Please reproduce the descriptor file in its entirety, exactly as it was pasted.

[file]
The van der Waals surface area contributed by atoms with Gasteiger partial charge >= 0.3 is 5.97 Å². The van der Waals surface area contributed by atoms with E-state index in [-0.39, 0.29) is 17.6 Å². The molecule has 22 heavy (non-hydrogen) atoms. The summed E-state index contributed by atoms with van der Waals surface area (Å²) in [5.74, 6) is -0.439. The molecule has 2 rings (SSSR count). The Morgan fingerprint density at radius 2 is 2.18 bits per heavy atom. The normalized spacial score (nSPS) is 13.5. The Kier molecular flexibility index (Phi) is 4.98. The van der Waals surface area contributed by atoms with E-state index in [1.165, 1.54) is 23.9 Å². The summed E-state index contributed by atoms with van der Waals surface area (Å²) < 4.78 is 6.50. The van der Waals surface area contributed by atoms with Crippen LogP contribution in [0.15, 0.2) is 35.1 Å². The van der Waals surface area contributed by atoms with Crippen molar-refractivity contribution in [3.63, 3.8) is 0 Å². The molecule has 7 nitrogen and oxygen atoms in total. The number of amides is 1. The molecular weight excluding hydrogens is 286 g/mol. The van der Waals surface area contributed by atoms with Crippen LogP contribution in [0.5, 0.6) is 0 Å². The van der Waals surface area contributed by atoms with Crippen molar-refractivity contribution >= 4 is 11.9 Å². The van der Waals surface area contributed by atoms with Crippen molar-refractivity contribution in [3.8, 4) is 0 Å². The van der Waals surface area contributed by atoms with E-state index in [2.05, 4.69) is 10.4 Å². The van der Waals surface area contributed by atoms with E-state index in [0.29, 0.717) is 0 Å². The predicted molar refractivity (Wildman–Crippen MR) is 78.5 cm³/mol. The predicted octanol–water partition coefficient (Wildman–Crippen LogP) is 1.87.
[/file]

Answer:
The van der Waals surface area contributed by atoms with Gasteiger partial charge >= 0.3 is 5.97 Å². The van der Waals surface area contributed by atoms with E-state index in [-0.39, 0.29) is 17.6 Å². The molecule has 22 heavy (non-hydrogen) atoms. The summed E-state index contributed by atoms with van der Waals surface area (Å²) in [5.74, 6) is -0.439. The molecule has 2 rings (SSSR count). The Morgan fingerprint density at radius 2 is 2.18 bits per heavy atom. The normalized spacial score (nSPS) is 13.5. The Kier molecular flexibility index (Phi) is 4.98. The van der Waals surface area contributed by atoms with E-state index in [1.165, 1.54) is 23.9 Å². The summed E-state index contributed by atoms with van der Waals surface area (Å²) < 4.78 is 6.50. The van der Waals surface area contributed by atoms with Crippen LogP contribution in [0.15, 0.2) is 35.1 Å². The van der Waals surface area contributed by atoms with Crippen molar-refractivity contribution in [3.63, 3.8) is 0 Å². The molecule has 7 nitrogen and oxygen atoms in total. The number of amides is 1. The molecular weight excluding hydrogens is 286 g/mol. The van der Waals surface area contributed by atoms with Crippen LogP contribution in [0.5, 0.6) is 0 Å². The van der Waals surface area contributed by atoms with Crippen molar-refractivity contribution >= 4 is 11.9 Å². The van der Waals surface area contributed by atoms with Crippen molar-refractivity contribution in [3.8, 4) is 0 Å². The van der Waals surface area contributed by atoms with E-state index in [2.05, 4.69) is 10.4 Å². The van der Waals surface area contributed by atoms with E-state index in [0.29, 0.717) is 0 Å². The predicted molar refractivity (Wildman–Crippen MR) is 78.5 cm³/mol. The predicted octanol–water partition coefficient (Wildman–Crippen LogP) is 1.87.